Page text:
If Aucklanders sip soy chai lattes in Ponsonby, the ultimate stereotype of the South has to be the Speights adverts with horses saddled up and riding off into the hills. The riverbed stretches wide in both directions while the snow capped mountains stand guard to either side, ensuring the viewer recognizes that the chill in the air makes this particular camp no boy scout jamboree. Last weekend some friends and I passed a rite of passage and became true southerners by virtue of a clydesdale horse trek that took us right into the heart of the mountains at the end of the road to a place where there was not a café in sight.

Having successfully forded three streams and arrived at Erewhon in one piece, the first challenge was climbing into the saddle. The Clydesdales looked very handsome when grazing in their paddock, but up close their overall form was eclipsed by sheer size. My head was near level with its shoulder, and even with the aid of a step stool I had to pull off some advanced yoga moves to get my leg over the steed. They never show this part in the adverts, but those Southern men must have a rigorous pilates regime before bed each night in order to cope come mustering time.

Other depictions of the terrain were true to form and we soon came across a herd of shrek-like sheep. Heavy with wool, they blended in with the sandy tussock and matagouri as they scattered out of our way. There was no handy iceberg to shear theses specimens on, but the glacier up the valley was a passable stand in and also doubles as a handy stock boundary between the station and the West coast.

I’ll admit that Mid Canterbury felt like a backwater when I first moved down from Auckland, but this took things to another level. No cell phone reception, no television, and not a chance of nipping into town for teabags after dinner should supplies run low. However, what it lacked in updates on international conflicts the station more than made up for with its rugged beauty and vast open spaces.

The river stretched wide in both directions, its lazily braided streams lulling the uninitiated into a sense of false security. This trickle is capable of swelling into a torrent in a very short space of time, and many a Sunday hunter has been caught out by an upstream downpour. Unless you’re wearing a cowboy hat and swanndri ensemble, ‘she’ll be right, mate’ is not always enough to ensure safe passage.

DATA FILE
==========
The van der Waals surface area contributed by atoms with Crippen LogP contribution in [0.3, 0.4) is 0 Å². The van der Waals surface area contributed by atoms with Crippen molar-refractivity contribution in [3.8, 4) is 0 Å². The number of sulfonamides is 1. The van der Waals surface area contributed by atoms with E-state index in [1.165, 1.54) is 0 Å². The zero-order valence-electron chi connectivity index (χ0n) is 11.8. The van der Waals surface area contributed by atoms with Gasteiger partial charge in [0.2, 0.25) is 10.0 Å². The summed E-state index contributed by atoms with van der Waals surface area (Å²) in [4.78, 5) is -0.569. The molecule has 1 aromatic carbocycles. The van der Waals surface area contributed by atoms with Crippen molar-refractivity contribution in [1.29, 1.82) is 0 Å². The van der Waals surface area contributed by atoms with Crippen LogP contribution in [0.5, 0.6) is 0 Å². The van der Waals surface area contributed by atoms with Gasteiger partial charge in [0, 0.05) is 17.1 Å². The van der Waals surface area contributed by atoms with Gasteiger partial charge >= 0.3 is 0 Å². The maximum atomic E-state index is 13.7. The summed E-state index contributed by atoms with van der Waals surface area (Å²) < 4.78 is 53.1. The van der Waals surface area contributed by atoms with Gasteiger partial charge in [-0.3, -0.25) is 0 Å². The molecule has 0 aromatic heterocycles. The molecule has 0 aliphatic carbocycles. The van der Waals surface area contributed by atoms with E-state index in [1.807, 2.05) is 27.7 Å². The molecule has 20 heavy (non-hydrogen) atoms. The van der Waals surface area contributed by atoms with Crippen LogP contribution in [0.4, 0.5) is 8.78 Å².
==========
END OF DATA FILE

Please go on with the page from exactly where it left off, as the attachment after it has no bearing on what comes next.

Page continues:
Luckily for us, our steeds were more than happy to go for a paddle and the trusty four-hoof drives carried us to the other side and up the ridge, where we hitched them to a fence post to have a breather. Then all that remained was to enjoy a cold one in the midst of the legendary landscape. There’s an awful lot to be proud of down South, alright.

Originally Published in The Ashburton Guardian

Rainbow Panorama

They say there is a pot of gold at the end of the rainbow, but I got lost before I could find out if this was true. Wandering through a room of green and blue mist at the ARoS museum in Århus, I was more concerned with finding the exit than discovering a leprechaun’s secrets.

Olafur Eliasson’s rainbow’s exhibition is a whole body experience. Here the spectator takes centre stage, becoming a part of the work and engaging multiple senses. ‘Your Atmospheric Colour Atlas’ is a misty room, lit from above by red, green and blue lights. Upon entering the space one’s eyes are filled with the colour that permeates the mist and cease to be useful navigating tools. Totally immersed in colour, the concepts of ‘red’ and ‘blue’ take on a much more intense character than when viewed in everyday life and visitors must rely on sound and touch to orientate themselves in a world devoid of spatial cues.

Space is also important in ‘The Inverted Panorama House’, a circular screen with a dynamic combination of coloured lights, reflections and shadows projected onto the walls. The interior of the screen is like a kaleidoscope, with refractions and reflections spinning past each other. From the outside the silhouettes of those inside become past of the installation, with every nod of the head and wave of the hand projected as a diorama for the audience to scrutinise. This interaction between viewer and work is typical for the Icelandic artist, whose art is often fluid and focuses on perception. Here he explores J. W. von Goethe’s ideas about the phenomenological qualities of colour, with both the colour physically present and the after image this colour leaves on the eye being important parts of the artwork.

With the installation ‘Beauty’ Eliasson brings a natural phenomenon from the realm of science into the gallery yet retains many of the scientific concepts relating to refraction. Lamps illuminate a misty wall of rain in a darkened room, sending rainbows shimmering across the surface. They shift and disappear depending on the viewer’s vantage point, recreating the fleeting nature of a rainbow during a storm.

Less fleeting is ARoS’s famous Perspex rooftop installation, ‘Your Rainbow Panorama’. Visitors stroll through the circular structure, viewing the city through tinted panes and becoming part of the installation themselves as those below observe their silhouettes. Opened in May 2011, the rainbow structure is a striking addition to Århus’s skyline. It is also one of the few places in the world where one can orientate oneself according to colour. Instead of describing an apartment as lying in the west of the city, ‘the yellow direction’ also serves as a geographical descriptor.

I’m not sure about the gold, but they do say a picture is worth a thousand words. With five floors of galleries and an impressive collection of works by Danish and international artists, ARoS gallery is well worth a visit.

Entry to the gallery costs $NZ25 and, as I eventually discovered, the exit to ‘Your Atmospheric Colour Atlas’ is located in the red zone.